Purple is an exotic color in the cannabis world. Connoisseurs salivate over varieties that are saturated with rich, violet tones.
What gives cannabis its purple color? Plants are sculpted by the interplay between their genetics and their environment. There are many cultivars which are normally green or gold but will produce purple or pinkish hues under the right conditions.
Purple cannabis gets its color from anthocyanins, a type of flavonoid that gives rise to purple, red, and blue tinges in flowers and plants.  These pigments are present in every part of the plant, although not necessarily in concentrations high enough to produce visible coloration.
Cannabis varieties that are rich with anthocyanins aren’t always purple. Their color depends on the level of pH. Anthocyanins appear reddish in acidic environments and purplish in neutral ones. At higher pH, they lose their molecular integrity and break apart, causing no coloration at all. 
Most plantsproduce anthocyanins. They’re responsible for the color change of leaves. However, the plant’s appearance might not be altered until it enters its final flowering stage.  Pigments in the plant often appear brighter when they don’t have to compete with chlorophyll.
Research indicates that anthocyanin degradation is significant at temperatures over 75°F.  Therefore, it’s vitally important to keep purple cannabis varieties at room temperature. This is especially true after they have been harvested, as anthocyanin concentrations are mostly maintained in vivo by a dynamic expression and degradation process.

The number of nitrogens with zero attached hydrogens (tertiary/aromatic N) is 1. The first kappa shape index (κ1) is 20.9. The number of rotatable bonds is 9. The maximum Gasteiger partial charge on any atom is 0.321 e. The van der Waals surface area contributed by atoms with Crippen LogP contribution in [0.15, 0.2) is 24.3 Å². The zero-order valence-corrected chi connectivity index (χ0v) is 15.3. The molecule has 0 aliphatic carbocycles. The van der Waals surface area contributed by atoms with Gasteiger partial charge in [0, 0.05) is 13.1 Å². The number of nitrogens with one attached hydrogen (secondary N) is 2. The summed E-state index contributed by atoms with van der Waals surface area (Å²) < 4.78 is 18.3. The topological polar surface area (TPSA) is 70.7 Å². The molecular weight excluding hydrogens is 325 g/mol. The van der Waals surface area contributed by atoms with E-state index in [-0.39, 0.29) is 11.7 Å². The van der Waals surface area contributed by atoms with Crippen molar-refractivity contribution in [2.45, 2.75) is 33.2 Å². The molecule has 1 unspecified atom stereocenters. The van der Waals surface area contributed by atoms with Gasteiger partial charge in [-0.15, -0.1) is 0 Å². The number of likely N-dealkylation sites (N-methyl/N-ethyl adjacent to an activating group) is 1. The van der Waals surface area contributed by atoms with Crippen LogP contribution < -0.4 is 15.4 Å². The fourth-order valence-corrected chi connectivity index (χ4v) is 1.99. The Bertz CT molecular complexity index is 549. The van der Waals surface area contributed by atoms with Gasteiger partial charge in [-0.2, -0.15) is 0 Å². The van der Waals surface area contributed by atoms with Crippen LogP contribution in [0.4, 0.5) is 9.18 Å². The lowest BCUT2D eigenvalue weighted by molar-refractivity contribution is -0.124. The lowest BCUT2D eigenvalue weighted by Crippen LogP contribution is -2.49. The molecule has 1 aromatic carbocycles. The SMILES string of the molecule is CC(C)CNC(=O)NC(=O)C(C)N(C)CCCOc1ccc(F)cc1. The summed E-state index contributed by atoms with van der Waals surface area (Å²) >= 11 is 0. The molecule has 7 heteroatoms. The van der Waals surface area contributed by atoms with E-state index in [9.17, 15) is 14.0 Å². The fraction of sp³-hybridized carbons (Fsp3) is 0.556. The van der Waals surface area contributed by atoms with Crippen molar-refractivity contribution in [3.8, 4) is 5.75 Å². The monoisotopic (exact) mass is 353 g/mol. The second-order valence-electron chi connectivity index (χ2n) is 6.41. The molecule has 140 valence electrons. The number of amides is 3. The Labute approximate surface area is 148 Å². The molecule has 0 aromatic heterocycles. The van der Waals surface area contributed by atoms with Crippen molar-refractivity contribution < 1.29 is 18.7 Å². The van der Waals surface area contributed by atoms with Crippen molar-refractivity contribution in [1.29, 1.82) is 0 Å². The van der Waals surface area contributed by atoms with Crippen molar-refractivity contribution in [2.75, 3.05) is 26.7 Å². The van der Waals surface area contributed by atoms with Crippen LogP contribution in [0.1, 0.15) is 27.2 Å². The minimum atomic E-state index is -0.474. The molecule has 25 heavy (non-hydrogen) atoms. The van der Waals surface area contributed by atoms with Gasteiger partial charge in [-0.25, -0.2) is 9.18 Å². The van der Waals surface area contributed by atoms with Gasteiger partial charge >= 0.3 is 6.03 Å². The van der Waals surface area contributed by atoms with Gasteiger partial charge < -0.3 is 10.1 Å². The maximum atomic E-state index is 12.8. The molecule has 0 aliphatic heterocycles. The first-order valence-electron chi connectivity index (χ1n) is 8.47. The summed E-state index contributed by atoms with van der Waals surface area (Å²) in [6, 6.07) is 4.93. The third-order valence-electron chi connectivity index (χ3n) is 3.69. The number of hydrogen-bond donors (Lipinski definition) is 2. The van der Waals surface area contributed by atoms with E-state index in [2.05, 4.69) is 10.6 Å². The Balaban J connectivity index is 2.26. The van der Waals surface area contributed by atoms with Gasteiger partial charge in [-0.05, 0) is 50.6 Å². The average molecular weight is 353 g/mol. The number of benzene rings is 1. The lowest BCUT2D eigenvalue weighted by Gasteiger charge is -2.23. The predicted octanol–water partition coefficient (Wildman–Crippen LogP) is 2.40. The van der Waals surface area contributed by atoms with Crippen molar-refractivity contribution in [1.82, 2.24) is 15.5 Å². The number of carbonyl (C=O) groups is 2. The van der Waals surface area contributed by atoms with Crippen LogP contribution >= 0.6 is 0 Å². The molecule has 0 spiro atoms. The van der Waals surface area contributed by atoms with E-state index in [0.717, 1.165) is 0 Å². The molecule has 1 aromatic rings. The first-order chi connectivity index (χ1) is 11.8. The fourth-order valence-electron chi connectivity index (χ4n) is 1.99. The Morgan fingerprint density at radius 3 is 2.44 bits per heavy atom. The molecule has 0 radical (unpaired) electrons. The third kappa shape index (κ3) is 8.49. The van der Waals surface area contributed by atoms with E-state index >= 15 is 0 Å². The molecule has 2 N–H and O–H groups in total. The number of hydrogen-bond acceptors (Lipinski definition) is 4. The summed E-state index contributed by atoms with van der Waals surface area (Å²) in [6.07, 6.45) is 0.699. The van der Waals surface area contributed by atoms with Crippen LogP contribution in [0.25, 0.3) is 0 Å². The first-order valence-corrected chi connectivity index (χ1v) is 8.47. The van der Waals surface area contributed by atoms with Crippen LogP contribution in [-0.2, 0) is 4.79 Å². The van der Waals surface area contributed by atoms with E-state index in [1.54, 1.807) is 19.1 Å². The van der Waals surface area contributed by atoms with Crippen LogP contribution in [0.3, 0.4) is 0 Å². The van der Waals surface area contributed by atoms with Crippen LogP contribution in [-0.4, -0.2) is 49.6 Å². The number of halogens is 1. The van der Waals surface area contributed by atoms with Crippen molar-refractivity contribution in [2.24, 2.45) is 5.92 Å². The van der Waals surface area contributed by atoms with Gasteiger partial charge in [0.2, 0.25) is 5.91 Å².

Making purple extracts can be a somewhat difficult process, because of the temperature and pH restrictions. One way to work around that is with a rosin press, a solvent-less extraction process. The flower is compressed under heated plates before the cannabis fully dries. The vaporization of water protects the molecular integrity of the THC and anthocyanins from overheating.
Phil Salazar, inventor of the rosin process, has some advice.“A good range to press flowers is 200-230°F for 10-30 seconds, depending on variables like stability and terpene loss.”
- Khoo, HE, et al. “Anthocyanidins and anthocyanins: colored pigments as food, pharmaceutical ingredients, and the potential health benefits”, Food & Nutrition Research, 2017, Volume 61.
- Laleh, GH, et al. “The Effect of Light, Temperature, pH and Species on Stability of AnthocyaninPigments in Four Berberis Species”, Pakistan Journal of Nutrition, 2006, Volume 5.
- Niu, J., et al. “Anthocyanin concentration depends on the counterbalance between its synthesis and degradation in plum fruit at high temperature”, Scientific Reports, Volume 7.